WordCamp Jackson

When I found out that my friend Kyle Maurer was planning a first time  WordCamp in his hometown of Jackson, Michigan I knew I had to make the trip. I have attended WordCamp Ann Arbor the last three or four years but chose to forego that event in favor of Jackson.

I asked my son Michael if he would like to go with me, knowing full well what his answer would be. I registered both of us on the WordCamp Jackson when tickets became available and signed Michael up as a volunteer.

For people who may no be aware, Michael is 35 years old, works full time at our local Walmart and is mentally challenged.

This is a video I created after our trip to WordCamp Ann Arbor last year.

I can’t really say enough about the people in the WordPress Community, who have accepted Michael and have included him in activities like the WordCamp Jackson Speaker Dinner puzzle games.

As far as the actual WordCamp, everything went very well. We arrived in time to catch a couple of sessions Friday afternoon and attend the speaker dinner. BTW, stuffed crust pizza rocks!

Saturday was a fairly early start, arriving at the venue a little before 8:00. I was assigned the duty of doorman at the front door for the building had to remain locked. This was something that I was well suited for and I have plans to continue in this capacity when I retire in a couple of years!

I was able to attend the sessions that were of interest to me and I gave a lightning talk about the WordPress Community at 2:45. My presentation was well received and I had several questions.

One of my goals for this WordCamp was to try to video interview someone for the WordPress Community Interview Series. This is something that I have been doing for almost a year as part of my volunteer efforts with WordPress TV. I got very lucky and spent about 20 minutes interviewing Cate DeRosia, who is in the process of planning WordCamp Grand Rapids.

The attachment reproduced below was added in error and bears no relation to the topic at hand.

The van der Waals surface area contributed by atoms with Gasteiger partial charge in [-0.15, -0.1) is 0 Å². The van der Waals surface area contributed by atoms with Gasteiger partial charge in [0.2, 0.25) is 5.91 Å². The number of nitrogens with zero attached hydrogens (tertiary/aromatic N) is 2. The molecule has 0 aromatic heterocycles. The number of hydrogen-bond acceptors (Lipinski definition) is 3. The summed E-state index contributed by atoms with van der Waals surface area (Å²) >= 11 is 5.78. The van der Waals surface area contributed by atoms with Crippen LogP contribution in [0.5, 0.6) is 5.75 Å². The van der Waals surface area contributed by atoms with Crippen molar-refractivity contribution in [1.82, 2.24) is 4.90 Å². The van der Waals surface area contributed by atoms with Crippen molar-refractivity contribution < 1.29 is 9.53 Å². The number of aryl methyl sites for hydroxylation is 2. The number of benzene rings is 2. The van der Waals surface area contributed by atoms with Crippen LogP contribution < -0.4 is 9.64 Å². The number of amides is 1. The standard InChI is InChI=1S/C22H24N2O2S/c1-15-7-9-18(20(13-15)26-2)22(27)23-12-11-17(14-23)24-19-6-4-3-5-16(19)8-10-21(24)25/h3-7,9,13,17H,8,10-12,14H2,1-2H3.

The after party had a burrito bar and a Jazz trio! It was really cool!

All in all, WordCamp Jackson was a great experience for Michael and I. Well worth the 6 hour dive from Eastern Ohio. Well done Kyle Maurer and the rest of the organizers and volunteers!

Thanks for all of your hard work!


What Do You Get Out of It?

“What do you get out of it?”


It was Sunday afternoon at WordCamp Columbus. During one of the sessions someone ask how many people had to pay their own way to WordCamps. I was one of a few that raised my hand. Afterward I was standing outside when I was  asked this question by a well respected member of the WordPress community.

My quick answer was this: to meet people and learn more about WordPress. Now, I am not the sharpest tack in the box. I probably could have given a much better answer if I had taken a moment to think about it.

As we all know, WordCamps are low cost conferences that can be 1, 2 or even 3 day events. To me, the cost of a hotel room and a tank of gas make these a very attractive learning opportunity. I am lucky that there are 3 WordCamps in Ohio and I can actually make this a one day trip.

I read this post written by Marina Pape on the WooThemes website after WordCamp Norway and these 2 sentences caught my attention:

“It’s not only for the content. Slide decks are up before talks are over and WordPress TV shares everything if you wait long enough. Business leads and sponsorship opportunities? Maybe for some. But my suspicion is most people do it for the unlikely friendships that form.

Everyone’s heard it, but the best thing you can do at WordCamps is talk to people, because you will definitely learn some things and might just meet a kindred spirit to add to your collection.”

In one way of thinking WordCamps “could” be viewed as a live Knowledge Base. Several sessions are offered, most have a Happiness Bar and you always approach someone with a question.

The Community is mentioned often and is a vital part of WordPress. I really haven’t found anything else that compares. Where else can a WordPress user like myself sit at the same table as some of the top experts in the world and feel comfortable & welcome.

So, when I answered that question with “To meet people and learn more about WordPress” , it may not have been the best answer but  it was good enough.